The Debate on Global Gun Policy


 Emma Donahue, Staff Writer

  Columbine. Virginia Tech. Sandy Hook. From the years 1996 to 2012, there have been ninety mass shootings in the United States. The runner up is the Philippines, with only eighteen. Recently, we have backtracked rather than progressed with regards to gun policy. In February, President Trump rolled back an Obama-era regulation that was aimed at preventing the mentally ill from purchasing guns. Despite being home to less than five percent of the world’s population, we own thirty-five to fifty percent of its civilian owned guns, making us the number one firearm per capita nation. We also have the highest gun homicide and suicide rate, although a Pew study showed that the majority of Americans own a gun for personal protection.

Legislation to ban semiautomatic assault weapons was recently defeated in the senate, in spite of the bill’s popular support in the wake of the Las Vegas and San Antonio shootings. Currently, we have bans on concealed and specific categories of weapons, as well as restrictions on sales to certain groups of people. The Gun Control Act of 1986 prohibited under eighteen year olds, convicted criminals, the mentally disabled, and dishonorably discharged military personnel from buying firearms. In 1993, The Brady Handgun Violence Prevention Act required those without a gun license to go through a background check before purchasing a gun from a federally authorized dealer. There have also been setbacks, like when the Supreme Court retracted the law that banned handguns in Washington D.C., or when Idaho, Alaska, and Kansas attempted to nullify federal gun legislation.

Many analysts believe that the United States could benefit by modeling our gun policy after certain countries with lower gun-related crime. In Canada, major gun reforms were passed following a school shooting in 1989 where the perpetrator used a semiautomatic rifle. Now, there is a twenty-eight day waiting period for gun purchases, mandatory safety training, more thorough background checks, bans on large capacity magazines, and increased restrictions on military grade weapons and ammunition. Their three categories of firearms include non-restricted (rifles and shotguns, which don’t need to be registered), restricted (handguns, semi automatic rifles and shotguns), and prohibited (automatic weapons). Australia is another prime example of how restrictive policies can decrease violence: since their recent implementation of new gun control laws, there have been declining gun deaths and no mass shootings. Their murder rate due to guns has fallen to one per 100,000, compared to our five per 100,000. Additionally, armed robberies occur half as  frequently there as they do here.

In the United Kingdom, gun control reform was spurred by the Hungerford massacre in 1987. The direct result of this tragic event was the Firearms Amendment Act, which expanded the list of banned weapons and increased registration requirements. The Scotland Dumblane shooting in 1996 lead to the Snowdrop Petition, which was instrumental in pushing legislation to ban handguns and implement a temporary gun buyback. Japan is known for having among the most strict laws, and have a very low gun homicide rate as a result. Most guns are illegal there; under the Firearm and Sword law, the only guns permitted are shotguns, air guns, and specific, situational exceptions which require a series background, drug, and mental health tests. In Germany, any gun purchaser under the age of twenty-five are subject to a psychiatric evaluation that they must pass in order to obtain a firearm. License applicants in Finland can only purchase guns if they can prove that they are an active member in shooting or hunting clubs, pass an aptitude test, a police interview and be in possession of a safe storage unit. Similarly, Italian laws also require purchasers to establish a legitimate reason for their need of a firearm. French applicants for guns must have no record and also pass a background check which takes into account reason for the purchase.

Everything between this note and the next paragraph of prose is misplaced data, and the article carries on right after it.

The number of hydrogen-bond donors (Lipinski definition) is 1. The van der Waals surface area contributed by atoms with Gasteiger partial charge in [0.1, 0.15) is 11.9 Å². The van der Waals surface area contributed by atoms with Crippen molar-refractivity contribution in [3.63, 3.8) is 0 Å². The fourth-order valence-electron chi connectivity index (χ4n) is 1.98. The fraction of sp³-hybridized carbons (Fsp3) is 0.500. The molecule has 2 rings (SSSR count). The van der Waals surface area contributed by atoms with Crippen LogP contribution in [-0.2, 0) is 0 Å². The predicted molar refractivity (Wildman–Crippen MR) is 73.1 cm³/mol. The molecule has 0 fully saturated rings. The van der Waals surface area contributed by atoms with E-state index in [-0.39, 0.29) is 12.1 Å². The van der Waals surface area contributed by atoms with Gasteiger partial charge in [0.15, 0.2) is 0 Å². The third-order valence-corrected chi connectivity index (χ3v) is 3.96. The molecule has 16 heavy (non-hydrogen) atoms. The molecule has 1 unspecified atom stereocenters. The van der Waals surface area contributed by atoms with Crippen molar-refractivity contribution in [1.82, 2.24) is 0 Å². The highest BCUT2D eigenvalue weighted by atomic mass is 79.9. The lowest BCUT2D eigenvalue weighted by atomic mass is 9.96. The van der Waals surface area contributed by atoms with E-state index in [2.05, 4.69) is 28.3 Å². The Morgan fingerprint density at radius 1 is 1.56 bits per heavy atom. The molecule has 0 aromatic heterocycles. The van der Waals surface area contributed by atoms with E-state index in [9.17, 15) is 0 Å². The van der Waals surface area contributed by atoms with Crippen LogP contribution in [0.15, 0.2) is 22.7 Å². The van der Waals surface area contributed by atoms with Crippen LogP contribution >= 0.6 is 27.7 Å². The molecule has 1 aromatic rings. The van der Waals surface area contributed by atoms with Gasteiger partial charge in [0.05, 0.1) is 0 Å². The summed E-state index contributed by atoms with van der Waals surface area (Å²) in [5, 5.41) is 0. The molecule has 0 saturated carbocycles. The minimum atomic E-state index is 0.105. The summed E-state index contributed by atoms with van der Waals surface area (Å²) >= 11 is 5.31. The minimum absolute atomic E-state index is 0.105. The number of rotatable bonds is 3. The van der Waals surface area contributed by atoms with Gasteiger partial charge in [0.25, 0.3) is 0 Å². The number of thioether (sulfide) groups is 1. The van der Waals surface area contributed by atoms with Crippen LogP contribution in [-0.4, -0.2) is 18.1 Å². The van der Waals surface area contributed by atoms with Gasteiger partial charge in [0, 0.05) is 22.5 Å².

Perhaps the reason we have failed to progress as much as these countries is due to a certain mindset created by forces like the NRA. Supporters of increased gun-rights tend to argue that high rates of ownership don’t directly correlate with the strictness of gun laws. The NRA has been continuously opposing safe storage laws, saying it is pointless to own a gun if you can’t reach it in time to defend yourself. However, only a small amount of victims are able to actually use a gun in their defense. A national crime victimization survey showed that 99.2% of 6 million victims (from the years 2007-2011) involved in non-fatal violent crimes did not protect themselves with a gun. Furthermore, in a study of 198 cases of unwanted entry into family homes in Atlanta, it was found that the invader was twice as likely to obtain the homeowners’ gun than to have it used against him/her. There is also a debate surrounding right to carry laws (RTC), as the NRA has been pushing for a Supreme Court decision that would make this right a matter of the Constitution. But, research conducted at Stanford University found that the thirty three states that have adopted RTC laws between 1979-2014 experience gun-related crime rates fourteen percent higher than if these laws had not been adopted.

So, despite the significant evidence that more restrictive policies (both internationally and domestically) have resulted in less gun violence, it seems that the American mindset towards what we views as a right must shift before any real progress can be made.

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